Return of the Sheikh?
Certainly there was Palestinian property appropriated, destroyed, lost, or unclaimed. But, in negotiating this thorny issue, both sides will have to face a reality much changed since the events of 1948.

Implementing the "right of return" today would mean dismantling and destroying the elaborate infrastructure built over the past 50 years, which includes housing for millions of Jews - as well as hospitals, universities, and industrial areas that have benefitted Jew and Arab alike. Anyone expecting Israel to undo all that is asking the state to start all over again.

Take, for example, the return to Sheikh Munis, a village within the boundaries of Tel Aviv. The campus of the Tel Aviv University now occupies this site. To raze this institution of higher learning and make the land available to the families of the refugees of that village who demand the "right of return" would be unthinkable today.

That is merely one of innumerable instances throughout Israel.

Most Palestinians recognize that this is not feasible and suggest that Israel swap land for those locations that were abandoned in 1948.

This is obviously an attempt to use demographic pressure to destroy Israel. The essence of the Zionist idea was to establish a Jewish state, in which a clear Jewish majority was guaranteed. The influx of Palestinian refugees, and the high natural growth of that population, would guarantee the loss of Israel's Jewish majority within the space of two generations, at most.

A study by Professor Arnon Soffer of Haifa University estimates that by 2020 the population covering the area between the Jordan and the Mediterranean will comprise 42% Jews and 58% Moslems and others. Professor Sergio de la Pergula of the Hebrew University forecasts an Arab majority as early as 2010.

Because of the enmity for Israel on which the Palestinians have been raised, their entry into Israel en masse would create an immediate terrorist threat - it would be an act of national suicide.

Some argue that all the refugees do not really mean to realize "the right of return" in practice, they just want the Israeli recognition of it. But the moment Israel recognizes this "right," it will lose control of its borders, because the Palestinian refugee will be the one who decides today or in the future whether to actualize that "right."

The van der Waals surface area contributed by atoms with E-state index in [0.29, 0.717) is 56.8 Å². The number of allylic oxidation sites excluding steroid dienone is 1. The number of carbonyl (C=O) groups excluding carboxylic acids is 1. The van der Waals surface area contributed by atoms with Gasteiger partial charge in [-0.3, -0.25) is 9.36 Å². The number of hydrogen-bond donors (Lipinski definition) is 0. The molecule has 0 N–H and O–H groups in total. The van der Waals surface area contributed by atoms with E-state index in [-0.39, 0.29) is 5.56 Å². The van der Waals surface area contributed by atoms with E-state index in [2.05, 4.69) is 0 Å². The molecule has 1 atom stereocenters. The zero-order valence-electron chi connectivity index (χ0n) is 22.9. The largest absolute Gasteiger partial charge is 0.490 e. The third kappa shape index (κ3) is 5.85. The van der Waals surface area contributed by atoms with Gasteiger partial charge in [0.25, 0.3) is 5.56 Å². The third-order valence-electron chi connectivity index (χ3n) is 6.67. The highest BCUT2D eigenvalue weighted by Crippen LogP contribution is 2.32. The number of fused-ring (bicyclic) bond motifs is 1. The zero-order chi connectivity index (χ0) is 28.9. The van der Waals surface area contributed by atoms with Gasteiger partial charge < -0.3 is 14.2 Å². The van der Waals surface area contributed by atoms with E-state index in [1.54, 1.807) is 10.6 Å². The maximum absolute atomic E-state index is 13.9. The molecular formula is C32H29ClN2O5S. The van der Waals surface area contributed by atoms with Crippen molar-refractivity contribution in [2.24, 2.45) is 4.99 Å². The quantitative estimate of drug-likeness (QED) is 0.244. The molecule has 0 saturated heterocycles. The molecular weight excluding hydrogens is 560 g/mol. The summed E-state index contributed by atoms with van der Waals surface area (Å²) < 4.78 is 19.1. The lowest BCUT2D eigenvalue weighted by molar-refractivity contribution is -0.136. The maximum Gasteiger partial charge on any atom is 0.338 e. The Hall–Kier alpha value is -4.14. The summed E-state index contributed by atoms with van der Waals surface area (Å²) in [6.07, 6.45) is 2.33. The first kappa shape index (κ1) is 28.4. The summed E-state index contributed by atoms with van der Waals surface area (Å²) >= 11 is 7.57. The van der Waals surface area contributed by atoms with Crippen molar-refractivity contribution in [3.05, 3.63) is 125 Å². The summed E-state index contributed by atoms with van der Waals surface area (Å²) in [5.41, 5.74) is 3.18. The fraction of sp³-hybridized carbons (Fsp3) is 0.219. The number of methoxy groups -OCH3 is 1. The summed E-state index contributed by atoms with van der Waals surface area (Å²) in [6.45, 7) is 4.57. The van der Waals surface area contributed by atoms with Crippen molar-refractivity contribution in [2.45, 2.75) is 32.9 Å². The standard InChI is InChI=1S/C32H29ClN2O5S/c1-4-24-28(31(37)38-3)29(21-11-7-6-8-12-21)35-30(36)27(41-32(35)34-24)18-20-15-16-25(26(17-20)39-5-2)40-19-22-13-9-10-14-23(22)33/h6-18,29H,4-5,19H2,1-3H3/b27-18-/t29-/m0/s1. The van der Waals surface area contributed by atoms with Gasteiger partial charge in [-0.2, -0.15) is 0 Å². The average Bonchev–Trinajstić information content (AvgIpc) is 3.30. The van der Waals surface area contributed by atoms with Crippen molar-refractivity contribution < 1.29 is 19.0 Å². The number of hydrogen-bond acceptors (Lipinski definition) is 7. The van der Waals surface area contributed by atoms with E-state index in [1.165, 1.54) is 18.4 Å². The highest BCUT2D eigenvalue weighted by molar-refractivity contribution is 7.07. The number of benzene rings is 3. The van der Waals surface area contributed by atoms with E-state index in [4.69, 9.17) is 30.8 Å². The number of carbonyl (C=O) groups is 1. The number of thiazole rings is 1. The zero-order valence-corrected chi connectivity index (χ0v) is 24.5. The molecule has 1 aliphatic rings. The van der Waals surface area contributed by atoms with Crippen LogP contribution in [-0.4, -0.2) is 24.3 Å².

Besides the political motive, the economic incentive is enough to inspire Palestinian refugees - or other Arabs claiming to be Palestinian refugees - to flood into Israel. After all, who wouldn't prefer to live in a country where the per capita income is 15 times higher than in the Arab states?

Arab demands - how far and how much
But even such arbitrary use of economic factors and creative assumptions regarding Arab wealth in Palestine before Israel's establishment cannot top the gumption of the Arab states. When, after the breakdown of the Camp David talks in July 2000, US President Bill Clinton floated the idea of establishing a reparations fund to be supported by the US, Europe, and Japan, several Arab states hurried to demand compensation for the years they have "hosted" Palestinian refugees.

Lebanon's claim is said to amount to $7 billion. Jordan's formula is based on an annual payment of $2 billion for "hosting" the largest number of refugees since 1947. Syria is sure to follow suit. These claims are an ugly exercise, nothing short of extortion.

Going from the ridiculous to the grotesque and malicious, Palestinian leaders and academics have used the Holocaust - when not denying it - as a model for the reparations they hope to receive from Israel. To put hundreds of thousands of refugees, most of whom fled from their homes because of the exhortations of their fellow Arabs, on the scale opposite 6 million slaughtered European Jews is downright atrocious.

Who owned the land?
Before the termination of the British Mandate in 1948, 8.6% was owned by Jews and 3.3% by Arabs within the Green Line.
Another 16.9% was owned by those Arabs termed refugees. Plus 71.2% was State-owned land, mostly barren state owned land.

-Kubursi, Yussuf Massad Palestinian Refugees and the Right of Return, Plato Press, London, 2001

Arab states hold the key

At the negotiations held in Taba on January 22, 2001, it was stipulated by the Palestinians that Israel is solely to blame for the creation of the refugee problem.

They advocated that the "right of return" be implemented under the supervision of a special international committee including representatives of Arab states. (The Palestinians, mindful of the disproportionate sway of the Arab-Islamic bloc in the UN, have always held to a strategy of internationalizing the Arab-Israeli conflict.)

There is an alternative - settlement and freedom in Arab lands.

Before the Palestinians initiated hostilities in September 2000, they had attained a reasonable standard of living that approached or even exceeded that of many sovereign Arab states, thanks to the Israeli policy of allowing them freedom of movement and the opportunity to work in Israel - rights that most Arab states have withheld from their homeless brethren.

The Palestinians would be best served by absorption into surrounding Arab countries. They share the same language, religion and culture. In fact, seventy percent of Palestinians are third generation offspring of immigration from these countries due to economic considerations.

However, not only do the 22 Arab countries have no interest in aiding the Palestinians, they prefer to wield them as a political weapon against Israel.


TOPICS: Editorial; Foreign Affairs; Israel

1 posted on 02/08/2003 5:54:07 AM PST by SJackson
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To: SJackson
Refugees Forever:

2 posted on 02/08/2003 5:55:25 AM PST by SJackson
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To: Dark Wing
book mark
3 posted on 02/08/2003 8:23:54 AM PST by Dark Wing